About three weeks ago, I came to the conclusion that I had to leave the city. It was beginning to suffocate me. I chronically suffer from cabin fever, and this time, I craved endless land and beautiful landscapes. I drew up a rough itinerary that would take me through the mountainous provinces of TucumÃ¡n, Salta and Jujuy. My plan was to keep moving on upâ€”in terms of both direction and altitude. And, I was really looking forward to tasting the famous empanadas salteÃ±as.
I came across the tea room Barruel by chance, before heading into a shopping expedition in Palermo Soho one afternoon. My thoughts were interrupted by something equally as shiny and pretty: an impeccable life-sized dollhouse evoking old-time British luxury. The daintiness of this tea roomâ€”the glistening china sets, white garden chairs and plush sofasâ€”beckoned me through the glass windows.
A tropical celebrity playground in the 1950′s and 60′s, Brazil has enchanted Brigitte Bardot and Rita Hayworth, and now more recently, served as a backdrop for Snoop Dogg’s “Beautiful” music video in 2002. Only a stone’s throw away from Argentina, a flight to Rio de Janeiro takes three hours from Buenos Aires. I, like many others before me, couldn’t resist the temptation to explore the flavors of South America’s most seductive country.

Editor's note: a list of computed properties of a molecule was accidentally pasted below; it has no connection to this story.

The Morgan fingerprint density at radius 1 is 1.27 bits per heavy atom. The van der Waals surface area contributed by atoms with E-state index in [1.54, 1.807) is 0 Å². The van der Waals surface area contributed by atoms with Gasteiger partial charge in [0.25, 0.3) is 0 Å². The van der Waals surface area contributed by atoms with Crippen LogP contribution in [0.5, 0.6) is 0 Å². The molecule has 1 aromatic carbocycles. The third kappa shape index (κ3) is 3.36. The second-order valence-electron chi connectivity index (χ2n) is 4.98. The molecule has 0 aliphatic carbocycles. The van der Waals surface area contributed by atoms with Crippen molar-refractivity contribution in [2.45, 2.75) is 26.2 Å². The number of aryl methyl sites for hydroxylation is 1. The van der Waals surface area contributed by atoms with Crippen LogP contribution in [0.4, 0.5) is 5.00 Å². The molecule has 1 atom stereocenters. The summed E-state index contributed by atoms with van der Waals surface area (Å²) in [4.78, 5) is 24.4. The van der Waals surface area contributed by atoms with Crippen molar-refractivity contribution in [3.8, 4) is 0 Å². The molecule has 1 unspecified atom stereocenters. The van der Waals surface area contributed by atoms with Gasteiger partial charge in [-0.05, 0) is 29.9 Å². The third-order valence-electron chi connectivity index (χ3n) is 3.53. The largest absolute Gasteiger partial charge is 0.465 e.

My best friend Jessica Bartolini and I used to enjoy the $4.95 lunch menus at the Indian restaurant row on 6th St. and 2nd Ave on Manhattanâ€™s Lower East Side whenever we had a half day in high school. During my five-year vegetarian phase (quite the shocker), we both made a habit of ordering the vegetable korma for its creamy coconut and cardamom goodness. I later moved onto the chicken korma, half wishing that the Indian chefs would just go ahead and desecrate the cow and serve up some beef korma.
A culinary treasure trove overshadowed by the famed Argentine beef, international cuisine exists, if not thrives, in the cosmopolitan center of Buenos Aires.
As a transplanted New Yorker spoiled by the cornucopia of culinary cuisines that used to call out to me from every block of Queens and Manhattan, I felt like something was missing after months of devouring juicy steaks, homemade pastas and colorful pizzas in Buenos Aires.